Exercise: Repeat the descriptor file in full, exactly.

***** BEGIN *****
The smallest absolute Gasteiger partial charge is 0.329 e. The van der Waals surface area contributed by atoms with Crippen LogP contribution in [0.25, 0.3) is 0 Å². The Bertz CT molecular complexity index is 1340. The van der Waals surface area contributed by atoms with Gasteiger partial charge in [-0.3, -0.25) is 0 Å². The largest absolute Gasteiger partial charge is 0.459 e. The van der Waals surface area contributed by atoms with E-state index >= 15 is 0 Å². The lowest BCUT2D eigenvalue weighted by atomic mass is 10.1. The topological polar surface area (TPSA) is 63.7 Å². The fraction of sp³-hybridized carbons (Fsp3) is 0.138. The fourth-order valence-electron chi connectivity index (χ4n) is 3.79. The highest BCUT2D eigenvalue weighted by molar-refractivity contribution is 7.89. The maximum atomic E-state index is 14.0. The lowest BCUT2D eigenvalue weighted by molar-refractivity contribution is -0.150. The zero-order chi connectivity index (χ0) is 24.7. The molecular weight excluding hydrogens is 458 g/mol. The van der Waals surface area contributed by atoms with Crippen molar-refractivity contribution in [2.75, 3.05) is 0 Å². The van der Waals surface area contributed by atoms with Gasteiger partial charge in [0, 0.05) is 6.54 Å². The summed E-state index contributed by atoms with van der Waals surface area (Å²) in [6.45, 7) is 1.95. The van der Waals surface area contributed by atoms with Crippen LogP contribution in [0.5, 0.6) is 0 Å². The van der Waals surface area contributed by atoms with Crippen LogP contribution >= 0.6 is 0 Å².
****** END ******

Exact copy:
The smallest absolute Gasteiger partial charge is 0.329 e. The van der Waals surface area contributed by atoms with Crippen LogP contribution in [0.25, 0.3) is 0 Å². The Bertz CT molecular complexity index is 1340. The van der Waals surface area contributed by atoms with Gasteiger partial charge in [-0.3, -0.25) is 0 Å². The largest absolute Gasteiger partial charge is 0.459 e. The van der Waals surface area contributed by atoms with E-state index >= 15 is 0 Å². The lowest BCUT2D eigenvalue weighted by atomic mass is 10.1. The topological polar surface area (TPSA) is 63.7 Å². The fraction of sp³-hybridized carbons (Fsp3) is 0.138. The fourth-order valence-electron chi connectivity index (χ4n) is 3.79. The highest BCUT2D eigenvalue weighted by molar-refractivity contribution is 7.89. The maximum atomic E-state index is 14.0. The lowest BCUT2D eigenvalue weighted by molar-refractivity contribution is -0.150. The zero-order chi connectivity index (χ0) is 24.7. The molecular weight excluding hydrogens is 458 g/mol. The van der Waals surface area contributed by atoms with Crippen molar-refractivity contribution in [2.75, 3.05) is 0 Å². The van der Waals surface area contributed by atoms with Gasteiger partial charge in [0, 0.05) is 6.54 Å². The summed E-state index contributed by atoms with van der Waals surface area (Å²) in [6.45, 7) is 1.95. The van der Waals surface area contributed by atoms with Crippen LogP contribution in [0.5, 0.6) is 0 Å². The van der Waals surface area contributed by atoms with Crippen LogP contribution >= 0.6 is 0 Å².